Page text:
To spend or not to spend? Pa. politicians get ready for annual debate

The Pennsylvania state Capitol is seen in this file photo. (Tom Downing/WITF)

The Pennsylvania state Capitol is seen in this file photo. (Tom Downing/WITF)

Budget negotiations are getting started at the Capitol, and some Philadelphia Democrats are making it clear that they want the state’s rare surplus to go toward education.

Most Republicans, meanwhile, want a different approach.

It’s a disagreement that is likely to recur throughout the approval process.

The state’s Independent Fiscal Office has reported that Pennsylvania is going to end the year more than $800 million above budget projections.

About half will likely fill a hole in this year’s budget.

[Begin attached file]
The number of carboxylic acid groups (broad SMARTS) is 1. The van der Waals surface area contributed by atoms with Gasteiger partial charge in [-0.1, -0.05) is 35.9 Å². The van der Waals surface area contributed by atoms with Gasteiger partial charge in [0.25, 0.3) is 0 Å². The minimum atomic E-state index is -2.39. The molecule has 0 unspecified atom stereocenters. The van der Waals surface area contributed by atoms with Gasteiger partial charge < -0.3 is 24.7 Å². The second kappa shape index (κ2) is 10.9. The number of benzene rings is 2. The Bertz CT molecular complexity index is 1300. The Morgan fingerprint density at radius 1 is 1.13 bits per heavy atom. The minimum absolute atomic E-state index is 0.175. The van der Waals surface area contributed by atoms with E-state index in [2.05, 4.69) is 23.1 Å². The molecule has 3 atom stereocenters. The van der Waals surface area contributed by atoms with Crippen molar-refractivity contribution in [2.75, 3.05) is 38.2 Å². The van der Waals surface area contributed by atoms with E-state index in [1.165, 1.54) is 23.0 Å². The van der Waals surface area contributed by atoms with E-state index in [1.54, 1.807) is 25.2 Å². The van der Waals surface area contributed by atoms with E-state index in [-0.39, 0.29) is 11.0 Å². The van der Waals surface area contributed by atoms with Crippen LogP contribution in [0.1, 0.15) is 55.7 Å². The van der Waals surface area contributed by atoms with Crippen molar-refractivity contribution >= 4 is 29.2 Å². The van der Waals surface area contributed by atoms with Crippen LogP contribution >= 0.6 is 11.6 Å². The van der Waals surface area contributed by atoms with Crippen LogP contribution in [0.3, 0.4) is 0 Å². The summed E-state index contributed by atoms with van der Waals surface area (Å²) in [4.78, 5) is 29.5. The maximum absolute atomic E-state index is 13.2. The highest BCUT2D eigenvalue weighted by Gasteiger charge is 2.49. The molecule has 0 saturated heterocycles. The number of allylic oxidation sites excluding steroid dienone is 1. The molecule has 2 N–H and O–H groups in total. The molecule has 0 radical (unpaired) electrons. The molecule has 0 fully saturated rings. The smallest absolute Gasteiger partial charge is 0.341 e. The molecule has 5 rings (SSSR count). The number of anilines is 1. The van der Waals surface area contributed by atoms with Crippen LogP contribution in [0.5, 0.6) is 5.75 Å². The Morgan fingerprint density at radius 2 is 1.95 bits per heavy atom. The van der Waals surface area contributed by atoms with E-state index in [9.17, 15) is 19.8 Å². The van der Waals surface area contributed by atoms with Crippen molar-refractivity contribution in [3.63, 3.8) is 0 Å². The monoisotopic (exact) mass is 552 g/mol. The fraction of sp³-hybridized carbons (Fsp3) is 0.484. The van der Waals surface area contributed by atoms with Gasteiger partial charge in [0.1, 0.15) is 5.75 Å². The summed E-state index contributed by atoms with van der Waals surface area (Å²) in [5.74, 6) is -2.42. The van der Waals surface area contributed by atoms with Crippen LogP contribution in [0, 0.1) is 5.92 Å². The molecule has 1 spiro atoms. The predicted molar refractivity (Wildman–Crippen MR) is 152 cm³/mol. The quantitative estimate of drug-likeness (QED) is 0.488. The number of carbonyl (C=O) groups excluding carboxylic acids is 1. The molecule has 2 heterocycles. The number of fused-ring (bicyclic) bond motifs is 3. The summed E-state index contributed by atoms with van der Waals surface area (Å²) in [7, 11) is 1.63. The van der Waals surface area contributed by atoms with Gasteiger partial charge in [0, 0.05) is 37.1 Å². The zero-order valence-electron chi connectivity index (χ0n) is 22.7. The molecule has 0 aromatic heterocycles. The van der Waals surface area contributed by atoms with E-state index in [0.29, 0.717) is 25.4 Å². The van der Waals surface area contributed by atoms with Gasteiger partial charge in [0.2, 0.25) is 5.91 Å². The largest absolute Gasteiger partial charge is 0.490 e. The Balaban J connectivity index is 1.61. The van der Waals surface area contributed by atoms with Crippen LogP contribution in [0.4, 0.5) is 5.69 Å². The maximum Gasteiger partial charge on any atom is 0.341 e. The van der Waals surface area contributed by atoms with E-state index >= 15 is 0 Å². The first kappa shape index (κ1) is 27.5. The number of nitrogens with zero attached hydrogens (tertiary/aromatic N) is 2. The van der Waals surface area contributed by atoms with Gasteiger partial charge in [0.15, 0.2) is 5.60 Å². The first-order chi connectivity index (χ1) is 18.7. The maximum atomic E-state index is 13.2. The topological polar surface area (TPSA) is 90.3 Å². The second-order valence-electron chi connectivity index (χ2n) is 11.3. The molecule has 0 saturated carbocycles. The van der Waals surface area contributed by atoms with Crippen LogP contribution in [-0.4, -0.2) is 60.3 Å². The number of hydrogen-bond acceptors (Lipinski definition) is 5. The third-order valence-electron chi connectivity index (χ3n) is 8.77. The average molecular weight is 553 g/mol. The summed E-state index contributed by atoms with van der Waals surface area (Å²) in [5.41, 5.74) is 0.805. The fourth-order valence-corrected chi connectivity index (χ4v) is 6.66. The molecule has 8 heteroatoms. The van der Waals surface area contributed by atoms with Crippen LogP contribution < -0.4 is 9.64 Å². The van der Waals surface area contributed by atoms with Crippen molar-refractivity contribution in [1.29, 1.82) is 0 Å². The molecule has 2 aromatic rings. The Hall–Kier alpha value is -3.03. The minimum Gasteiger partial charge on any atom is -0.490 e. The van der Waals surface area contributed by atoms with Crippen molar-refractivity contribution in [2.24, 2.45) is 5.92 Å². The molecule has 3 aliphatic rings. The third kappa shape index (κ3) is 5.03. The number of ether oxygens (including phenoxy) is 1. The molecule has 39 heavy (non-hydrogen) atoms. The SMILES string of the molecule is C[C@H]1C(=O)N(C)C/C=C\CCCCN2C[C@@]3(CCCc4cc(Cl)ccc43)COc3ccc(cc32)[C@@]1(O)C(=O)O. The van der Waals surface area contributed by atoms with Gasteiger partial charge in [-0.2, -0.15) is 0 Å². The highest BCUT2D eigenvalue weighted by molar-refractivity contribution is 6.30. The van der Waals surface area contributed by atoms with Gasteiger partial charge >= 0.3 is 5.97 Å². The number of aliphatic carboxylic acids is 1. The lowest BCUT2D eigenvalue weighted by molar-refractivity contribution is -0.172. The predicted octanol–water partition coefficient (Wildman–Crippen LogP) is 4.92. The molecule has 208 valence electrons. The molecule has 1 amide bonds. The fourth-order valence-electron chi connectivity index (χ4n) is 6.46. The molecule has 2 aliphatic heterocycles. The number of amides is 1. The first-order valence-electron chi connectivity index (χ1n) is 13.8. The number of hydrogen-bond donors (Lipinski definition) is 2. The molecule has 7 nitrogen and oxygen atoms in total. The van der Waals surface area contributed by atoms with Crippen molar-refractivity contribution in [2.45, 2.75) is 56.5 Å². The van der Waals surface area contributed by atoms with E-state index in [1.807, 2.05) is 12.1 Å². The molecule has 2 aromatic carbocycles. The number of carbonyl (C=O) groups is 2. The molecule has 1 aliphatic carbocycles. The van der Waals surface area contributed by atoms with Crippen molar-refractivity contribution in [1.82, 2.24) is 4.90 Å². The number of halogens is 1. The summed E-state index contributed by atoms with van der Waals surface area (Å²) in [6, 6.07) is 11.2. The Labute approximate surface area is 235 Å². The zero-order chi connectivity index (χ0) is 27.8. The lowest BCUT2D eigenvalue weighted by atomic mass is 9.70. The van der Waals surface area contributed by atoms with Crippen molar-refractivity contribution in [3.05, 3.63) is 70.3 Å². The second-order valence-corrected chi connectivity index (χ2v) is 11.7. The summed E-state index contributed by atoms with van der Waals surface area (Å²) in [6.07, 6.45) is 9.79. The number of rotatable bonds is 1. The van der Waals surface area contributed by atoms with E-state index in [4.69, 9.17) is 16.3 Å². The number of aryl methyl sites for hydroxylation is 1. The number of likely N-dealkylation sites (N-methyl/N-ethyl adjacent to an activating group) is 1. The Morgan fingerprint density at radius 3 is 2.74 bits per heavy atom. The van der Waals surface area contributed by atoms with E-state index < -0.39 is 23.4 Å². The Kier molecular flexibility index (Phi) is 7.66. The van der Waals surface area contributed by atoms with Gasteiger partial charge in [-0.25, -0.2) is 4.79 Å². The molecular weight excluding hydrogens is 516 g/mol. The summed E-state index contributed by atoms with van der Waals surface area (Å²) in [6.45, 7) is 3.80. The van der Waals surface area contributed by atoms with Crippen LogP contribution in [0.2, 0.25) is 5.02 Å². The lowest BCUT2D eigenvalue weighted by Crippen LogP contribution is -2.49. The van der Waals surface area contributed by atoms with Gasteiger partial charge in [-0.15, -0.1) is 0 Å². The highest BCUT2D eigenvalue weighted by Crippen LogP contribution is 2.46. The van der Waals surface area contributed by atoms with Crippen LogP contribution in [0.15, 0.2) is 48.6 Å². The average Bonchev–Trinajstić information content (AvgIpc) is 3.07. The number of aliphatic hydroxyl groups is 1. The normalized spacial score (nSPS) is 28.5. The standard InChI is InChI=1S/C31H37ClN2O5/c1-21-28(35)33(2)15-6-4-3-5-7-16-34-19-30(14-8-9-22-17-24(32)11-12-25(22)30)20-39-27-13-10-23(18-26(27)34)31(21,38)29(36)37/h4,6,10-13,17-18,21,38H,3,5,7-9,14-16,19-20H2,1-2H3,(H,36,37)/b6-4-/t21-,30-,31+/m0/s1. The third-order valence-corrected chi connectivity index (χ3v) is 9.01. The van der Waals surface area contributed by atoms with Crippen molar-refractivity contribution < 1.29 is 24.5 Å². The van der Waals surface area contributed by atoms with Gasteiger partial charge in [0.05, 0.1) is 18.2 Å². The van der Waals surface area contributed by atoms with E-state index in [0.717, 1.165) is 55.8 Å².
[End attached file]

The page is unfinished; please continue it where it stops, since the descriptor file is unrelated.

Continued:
Senator Vince Hughes, a Philadelphia Democrat who serves as minority chair of the Appropriations Committee, plans to release legislation that would route $125 million of the rest toward fixing schools struggling with issues like lead, mold, and crumbling facilities.

“We’re not saying all of the surplus,” he said. “But we’re saying a decent portion of that surplus needs to address this very toxic, very serious issue across Pennsylvania.”

In particular, Hughes cited a recent report from the nonpartisan Joint State Government Commission that recommended more lead abatement programs and testing of schools’ water.

Hughes said he’d also be open to tapping reserve funds to cover improvements.

The Republican majority hasn’t been receptive to doing anything with the surplus but saving it in case of another economic downturn.

They point to the commonwealth’s rainy day fund, which is one of the emptiest in the country, as the most reasonable place to put extra dollars.

Governor Tom Wolf has said he supports putting money in the rainy day fund.

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